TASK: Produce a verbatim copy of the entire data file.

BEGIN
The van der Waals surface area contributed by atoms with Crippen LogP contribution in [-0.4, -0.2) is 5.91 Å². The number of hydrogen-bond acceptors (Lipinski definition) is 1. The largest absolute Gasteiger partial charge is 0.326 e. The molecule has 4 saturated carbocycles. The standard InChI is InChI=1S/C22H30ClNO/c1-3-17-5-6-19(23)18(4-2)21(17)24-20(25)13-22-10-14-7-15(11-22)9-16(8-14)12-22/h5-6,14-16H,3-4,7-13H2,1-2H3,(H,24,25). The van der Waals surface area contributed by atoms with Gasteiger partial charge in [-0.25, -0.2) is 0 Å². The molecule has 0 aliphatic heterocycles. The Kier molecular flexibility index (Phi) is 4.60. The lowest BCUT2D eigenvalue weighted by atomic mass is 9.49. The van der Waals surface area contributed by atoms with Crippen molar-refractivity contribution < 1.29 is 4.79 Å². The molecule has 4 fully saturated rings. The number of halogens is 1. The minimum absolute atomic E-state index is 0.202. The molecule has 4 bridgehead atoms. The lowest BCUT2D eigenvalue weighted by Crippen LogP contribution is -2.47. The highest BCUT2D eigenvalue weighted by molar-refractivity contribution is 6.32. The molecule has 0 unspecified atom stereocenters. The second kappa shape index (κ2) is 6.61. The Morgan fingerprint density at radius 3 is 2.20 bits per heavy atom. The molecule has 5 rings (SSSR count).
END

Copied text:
The van der Waals surface area contributed by atoms with Crippen LogP contribution in [-0.4, -0.2) is 5.91 Å². The number of hydrogen-bond acceptors (Lipinski definition) is 1. The largest absolute Gasteiger partial charge is 0.326 e. The molecule has 4 saturated carbocycles. The standard InChI is InChI=1S/C22H30ClNO/c1-3-17-5-6-19(23)18(4-2)21(17)24-20(25)13-22-10-14-7-15(11-22)9-16(8-14)12-22/h5-6,14-16H,3-4,7-13H2,1-2H3,(H,24,25). The van der Waals surface area contributed by atoms with Gasteiger partial charge in [-0.25, -0.2) is 0 Å². The molecule has 0 aliphatic heterocycles. The Kier molecular flexibility index (Phi) is 4.60. The lowest BCUT2D eigenvalue weighted by atomic mass is 9.49. The van der Waals surface area contributed by atoms with Crippen molar-refractivity contribution < 1.29 is 4.79 Å². The molecule has 4 fully saturated rings. The number of halogens is 1. The minimum absolute atomic E-state index is 0.202. The molecule has 4 bridgehead atoms. The lowest BCUT2D eigenvalue weighted by Crippen LogP contribution is -2.47. The highest BCUT2D eigenvalue weighted by molar-refractivity contribution is 6.32. The molecule has 0 unspecified atom stereocenters. The second kappa shape index (κ2) is 6.61. The Morgan fingerprint density at radius 3 is 2.20 bits per heavy atom. The molecule has 5 rings (SSSR count).